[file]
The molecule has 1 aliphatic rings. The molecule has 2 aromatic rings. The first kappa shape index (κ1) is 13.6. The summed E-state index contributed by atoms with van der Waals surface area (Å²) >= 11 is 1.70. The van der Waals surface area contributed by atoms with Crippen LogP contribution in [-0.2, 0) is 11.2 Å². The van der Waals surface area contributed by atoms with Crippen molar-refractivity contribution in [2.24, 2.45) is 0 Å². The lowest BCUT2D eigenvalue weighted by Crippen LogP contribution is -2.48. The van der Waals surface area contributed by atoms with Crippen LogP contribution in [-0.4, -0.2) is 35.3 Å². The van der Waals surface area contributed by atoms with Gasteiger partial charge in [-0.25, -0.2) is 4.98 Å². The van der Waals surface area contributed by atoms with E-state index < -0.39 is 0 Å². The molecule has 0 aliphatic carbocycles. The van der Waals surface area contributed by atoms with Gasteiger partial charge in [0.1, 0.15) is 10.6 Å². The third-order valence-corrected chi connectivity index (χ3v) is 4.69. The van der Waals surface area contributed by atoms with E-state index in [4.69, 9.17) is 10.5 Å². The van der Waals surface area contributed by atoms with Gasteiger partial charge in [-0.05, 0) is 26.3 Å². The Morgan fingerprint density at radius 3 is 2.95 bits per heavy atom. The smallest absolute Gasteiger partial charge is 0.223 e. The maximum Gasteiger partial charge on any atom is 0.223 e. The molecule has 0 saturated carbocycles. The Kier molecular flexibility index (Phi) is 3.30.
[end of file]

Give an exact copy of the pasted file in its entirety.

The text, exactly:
The molecule has 1 aliphatic rings. The molecule has 2 aromatic rings. The first kappa shape index (κ1) is 13.6. The summed E-state index contributed by atoms with van der Waals surface area (Å²) >= 11 is 1.70. The van der Waals surface area contributed by atoms with Crippen LogP contribution in [-0.2, 0) is 11.2 Å². The van der Waals surface area contributed by atoms with Crippen molar-refractivity contribution in [2.24, 2.45) is 0 Å². The lowest BCUT2D eigenvalue weighted by Crippen LogP contribution is -2.48. The van der Waals surface area contributed by atoms with Crippen LogP contribution in [-0.4, -0.2) is 35.3 Å². The van der Waals surface area contributed by atoms with Gasteiger partial charge in [-0.25, -0.2) is 4.98 Å². The van der Waals surface area contributed by atoms with E-state index < -0.39 is 0 Å². The molecule has 0 aliphatic carbocycles. The van der Waals surface area contributed by atoms with Gasteiger partial charge in [0.1, 0.15) is 10.6 Å². The third-order valence-corrected chi connectivity index (χ3v) is 4.69. The van der Waals surface area contributed by atoms with E-state index in [4.69, 9.17) is 10.5 Å². The van der Waals surface area contributed by atoms with Gasteiger partial charge in [-0.05, 0) is 26.3 Å². The Morgan fingerprint density at radius 3 is 2.95 bits per heavy atom. The smallest absolute Gasteiger partial charge is 0.223 e. The maximum Gasteiger partial charge on any atom is 0.223 e. The molecule has 0 saturated carbocycles. The Kier molecular flexibility index (Phi) is 3.30.